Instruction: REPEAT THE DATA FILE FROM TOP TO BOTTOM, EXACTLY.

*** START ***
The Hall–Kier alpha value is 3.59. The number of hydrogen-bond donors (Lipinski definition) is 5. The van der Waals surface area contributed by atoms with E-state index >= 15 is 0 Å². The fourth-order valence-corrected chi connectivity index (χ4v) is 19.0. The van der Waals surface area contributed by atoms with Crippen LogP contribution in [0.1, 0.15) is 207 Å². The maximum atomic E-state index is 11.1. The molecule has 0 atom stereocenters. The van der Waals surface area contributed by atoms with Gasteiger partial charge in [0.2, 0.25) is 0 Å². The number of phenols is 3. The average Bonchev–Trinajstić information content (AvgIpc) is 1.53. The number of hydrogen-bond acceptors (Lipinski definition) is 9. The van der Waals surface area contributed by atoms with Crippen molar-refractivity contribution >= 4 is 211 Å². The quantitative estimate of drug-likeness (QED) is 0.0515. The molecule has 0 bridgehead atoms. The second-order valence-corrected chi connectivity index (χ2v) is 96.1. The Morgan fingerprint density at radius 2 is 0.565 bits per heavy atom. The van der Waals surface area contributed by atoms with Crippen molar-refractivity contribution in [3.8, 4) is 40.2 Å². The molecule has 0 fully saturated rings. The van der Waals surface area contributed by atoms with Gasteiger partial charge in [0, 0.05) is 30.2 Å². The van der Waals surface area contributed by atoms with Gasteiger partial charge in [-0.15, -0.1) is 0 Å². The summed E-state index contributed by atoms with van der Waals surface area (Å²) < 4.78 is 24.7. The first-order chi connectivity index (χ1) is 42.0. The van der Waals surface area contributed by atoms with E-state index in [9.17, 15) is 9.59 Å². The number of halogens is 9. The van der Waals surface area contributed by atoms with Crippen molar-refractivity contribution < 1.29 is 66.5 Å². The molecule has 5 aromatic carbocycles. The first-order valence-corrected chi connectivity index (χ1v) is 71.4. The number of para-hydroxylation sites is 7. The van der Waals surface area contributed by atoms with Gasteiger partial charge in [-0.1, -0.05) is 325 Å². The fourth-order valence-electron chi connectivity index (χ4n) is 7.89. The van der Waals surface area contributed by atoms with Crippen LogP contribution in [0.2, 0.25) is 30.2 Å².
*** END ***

The Hall–Kier alpha value is 3.59. The number of hydrogen-bond donors (Lipinski definition) is 5. The van der Waals surface area contributed by atoms with E-state index >= 15 is 0 Å². The fourth-order valence-corrected chi connectivity index (χ4v) is 19.0. The van der Waals surface area contributed by atoms with Crippen LogP contribution in [0.1, 0.15) is 207 Å². The maximum atomic E-state index is 11.1. The molecule has 0 atom stereocenters. The van der Waals surface area contributed by atoms with Gasteiger partial charge in [0.2, 0.25) is 0 Å². The number of phenols is 3. The average Bonchev–Trinajstić information content (AvgIpc) is 1.53. The number of hydrogen-bond acceptors (Lipinski definition) is 9. The van der Waals surface area contributed by atoms with Crippen molar-refractivity contribution >= 4 is 211 Å². The quantitative estimate of drug-likeness (QED) is 0.0515. The molecule has 0 bridgehead atoms. The second-order valence-corrected chi connectivity index (χ2v) is 96.1. The Morgan fingerprint density at radius 2 is 0.565 bits per heavy atom. The van der Waals surface area contributed by atoms with Crippen molar-refractivity contribution in [3.8, 4) is 40.2 Å². The molecule has 0 fully saturated rings. The van der Waals surface area contributed by atoms with Gasteiger partial charge in [0, 0.05) is 30.2 Å². The van der Waals surface area contributed by atoms with Gasteiger partial charge in [-0.15, -0.1) is 0 Å². The summed E-state index contributed by atoms with van der Waals surface area (Å²) < 4.78 is 24.7. The first-order chi connectivity index (χ1) is 42.0. The van der Waals surface area contributed by atoms with E-state index in [9.17, 15) is 9.59 Å². The number of halogens is 9. The van der Waals surface area contributed by atoms with Crippen molar-refractivity contribution < 1.29 is 66.5 Å². The molecule has 5 aromatic carbocycles. The first-order valence-corrected chi connectivity index (χ1v) is 71.4. The number of para-hydroxylation sites is 7. The van der Waals surface area contributed by atoms with Gasteiger partial charge in [-0.1, -0.05) is 325 Å². The fourth-order valence-electron chi connectivity index (χ4n) is 7.89. The van der Waals surface area contributed by atoms with Crippen LogP contribution in [0.2, 0.25) is 30.2 Å².